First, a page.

• ‘Loved the Lego workshop!’
  • ‘The keynotes were brilliant!’
  • ‘Good chance to meet with other colleagues. Also identified some useful ideas and resources for use at my school’
  • ‘Like the variety of workshops’
  • ‘Really enjoyed the workshops’
  • ‘The online safety workshop was brilliant’

The theme for this year was inspiring, preparing and empowering students to be successful and responsible citizens in this technology-rich modern world.

Practical sessions gave opportunities to share ideas, strategies, available support and build on the schools’ network to explore how technology has positively impacted on learning.

Here’s an overview:

Innovative technologies to support the wider curriculum

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Kath Oliver, and a group of students from Tweendykes School, delivered a practical session with Russell looking at how technologies have extended the range of learning opportunities in school.

Examples of projects and resources explored by teachers included Google Cardboard, electric paint with Touchboard, physical computing devices, a barcode scanner and 3D printing.

Making the KS 1&2 computing curriculum clear: Unplugged with LEGO

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Tom Radge, an Assistant Head from Ganton School and CAS Master Teacher, joined us to share his ideas for teaching unplugged computing.

This hands on workshop gave teachers the chance to explore the use of LEGO and constructionism to deliver computing activities in school.

Constructionism starts with the belief that children learn best when they experience things first-hand and within a meaningful context. LEGO allows us to do this, and the session generated lots of practical ideas and reflections from the group.

Embedding a culture of literacy across the curriculum

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This session from Bron Duly explored how the use of ebooks has helped children to make significant progress with their reading and get the most reluctant readers to enjoy reading more, according to a study published by the National Literacy Trust in December 2015.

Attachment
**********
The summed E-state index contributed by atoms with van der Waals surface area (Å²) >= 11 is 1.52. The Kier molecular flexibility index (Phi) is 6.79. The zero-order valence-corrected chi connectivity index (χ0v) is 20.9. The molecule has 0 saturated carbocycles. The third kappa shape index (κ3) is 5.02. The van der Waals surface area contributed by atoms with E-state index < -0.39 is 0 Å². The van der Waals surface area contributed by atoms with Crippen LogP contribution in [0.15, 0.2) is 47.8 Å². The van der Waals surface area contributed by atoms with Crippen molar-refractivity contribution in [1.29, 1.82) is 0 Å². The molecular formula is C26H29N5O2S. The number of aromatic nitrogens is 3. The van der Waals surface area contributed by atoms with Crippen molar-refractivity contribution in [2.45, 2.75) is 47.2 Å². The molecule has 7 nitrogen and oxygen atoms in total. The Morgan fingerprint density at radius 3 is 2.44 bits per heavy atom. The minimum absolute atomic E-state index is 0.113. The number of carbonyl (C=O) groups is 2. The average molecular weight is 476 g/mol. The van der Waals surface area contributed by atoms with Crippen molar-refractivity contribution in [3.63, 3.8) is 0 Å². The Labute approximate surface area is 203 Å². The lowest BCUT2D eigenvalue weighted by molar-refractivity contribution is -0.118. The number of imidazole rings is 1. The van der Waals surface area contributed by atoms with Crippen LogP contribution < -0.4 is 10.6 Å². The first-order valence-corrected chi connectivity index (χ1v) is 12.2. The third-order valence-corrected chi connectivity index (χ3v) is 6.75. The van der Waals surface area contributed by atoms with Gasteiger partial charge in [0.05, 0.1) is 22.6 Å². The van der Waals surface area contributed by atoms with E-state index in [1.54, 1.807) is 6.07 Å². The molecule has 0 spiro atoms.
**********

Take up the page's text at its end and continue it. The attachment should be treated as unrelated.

With a local focus, Bron also explored the findings from the reading intervention project with online libraries across a group of primary schools in Hull.

Making sense of sensors and programming possibilities: Hands-on with the BBC micro:bit

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David Ames, Associate Tutor in Computing/ICT at Edge Hill and CAS Master Teacher, joined us to share practical hints and resources with teachers.

Some of our schools have already received the devices and students have been given tinkering homework tasks since half-term.  Other teachers are planning to use micro:bit with Year 7 students in the forthcoming weeks and were keen to share ideas.

Organised learning and connected students with Apple’s iTunes U and Showbie

Neil’s practical session used iTunes U to model an environment for students to engage, collaborate and share.

Teachers were able to explore how iTunes U supports them to create structured assignments and single lesson materials for students and how learners submit their work for assessment.

Immersive storytelling: Engaging primary age children through emotion, imagination and movement

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Alice Lacey and Tom Owen, from now>press>play, took teachers on creative journeys to other worlds to explore immersive learning through sound, story and movement.

Earlier in the makerspace, the children had been taken back to Ancient Egypt as a catalyst for creativity to extend programming and writing possibilities.  This time the adults wore the infamous pink headphones 🙂

Collaborating within and beyond the classroom: A practical session learning as a learner through Google Classroom